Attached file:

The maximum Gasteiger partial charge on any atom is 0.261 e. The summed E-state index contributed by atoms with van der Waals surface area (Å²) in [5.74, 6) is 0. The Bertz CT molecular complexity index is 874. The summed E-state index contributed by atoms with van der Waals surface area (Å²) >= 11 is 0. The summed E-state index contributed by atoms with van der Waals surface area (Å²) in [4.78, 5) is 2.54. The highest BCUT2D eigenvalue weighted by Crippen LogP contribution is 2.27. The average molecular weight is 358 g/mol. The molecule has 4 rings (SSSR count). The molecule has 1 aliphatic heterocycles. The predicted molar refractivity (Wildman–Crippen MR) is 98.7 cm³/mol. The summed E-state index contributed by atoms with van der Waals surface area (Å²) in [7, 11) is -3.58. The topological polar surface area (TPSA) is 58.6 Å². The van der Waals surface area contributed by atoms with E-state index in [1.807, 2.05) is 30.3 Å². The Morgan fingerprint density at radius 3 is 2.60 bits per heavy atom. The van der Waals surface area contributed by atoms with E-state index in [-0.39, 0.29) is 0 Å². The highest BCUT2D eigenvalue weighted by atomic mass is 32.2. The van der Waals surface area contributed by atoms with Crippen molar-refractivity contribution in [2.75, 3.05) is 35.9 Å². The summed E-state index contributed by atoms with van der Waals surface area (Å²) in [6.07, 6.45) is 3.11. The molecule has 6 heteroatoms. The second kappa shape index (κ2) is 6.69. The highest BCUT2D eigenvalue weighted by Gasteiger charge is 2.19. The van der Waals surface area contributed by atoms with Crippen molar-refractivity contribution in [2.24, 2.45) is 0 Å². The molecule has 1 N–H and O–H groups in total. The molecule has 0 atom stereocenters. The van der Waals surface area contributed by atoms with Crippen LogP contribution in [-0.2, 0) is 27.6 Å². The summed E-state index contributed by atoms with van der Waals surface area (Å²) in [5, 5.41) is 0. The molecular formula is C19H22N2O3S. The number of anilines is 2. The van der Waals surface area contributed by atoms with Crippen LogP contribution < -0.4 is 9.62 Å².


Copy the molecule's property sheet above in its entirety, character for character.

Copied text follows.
The maximum Gasteiger partial charge on any atom is 0.261 e. The summed E-state index contributed by atoms with van der Waals surface area (Å²) in [5.74, 6) is 0. The Bertz CT molecular complexity index is 874. The summed E-state index contributed by atoms with van der Waals surface area (Å²) >= 11 is 0. The summed E-state index contributed by atoms with van der Waals surface area (Å²) in [4.78, 5) is 2.54. The highest BCUT2D eigenvalue weighted by Crippen LogP contribution is 2.27. The average molecular weight is 358 g/mol. The molecule has 4 rings (SSSR count). The molecule has 1 aliphatic heterocycles. The predicted molar refractivity (Wildman–Crippen MR) is 98.7 cm³/mol. The summed E-state index contributed by atoms with van der Waals surface area (Å²) in [7, 11) is -3.58. The topological polar surface area (TPSA) is 58.6 Å². The van der Waals surface area contributed by atoms with E-state index in [1.807, 2.05) is 30.3 Å². The Morgan fingerprint density at radius 3 is 2.60 bits per heavy atom. The van der Waals surface area contributed by atoms with E-state index in [-0.39, 0.29) is 0 Å². The highest BCUT2D eigenvalue weighted by atomic mass is 32.2. The van der Waals surface area contributed by atoms with Crippen molar-refractivity contribution in [2.75, 3.05) is 35.9 Å². The summed E-state index contributed by atoms with van der Waals surface area (Å²) in [6.07, 6.45) is 3.11. The molecule has 6 heteroatoms. The second kappa shape index (κ2) is 6.69. The highest BCUT2D eigenvalue weighted by Gasteiger charge is 2.19. The van der Waals surface area contributed by atoms with Crippen molar-refractivity contribution in [2.24, 2.45) is 0 Å². The molecule has 1 N–H and O–H groups in total. The molecule has 0 atom stereocenters. The van der Waals surface area contributed by atoms with Crippen LogP contribution in [-0.2, 0) is 27.6 Å². The summed E-state index contributed by atoms with van der Waals surface area (Å²) in [5, 5.41) is 0. The molecular formula is C19H22N2O3S. The number of anilines is 2. The van der Waals surface area contributed by atoms with Crippen LogP contribution < -0.4 is 9.62 Å².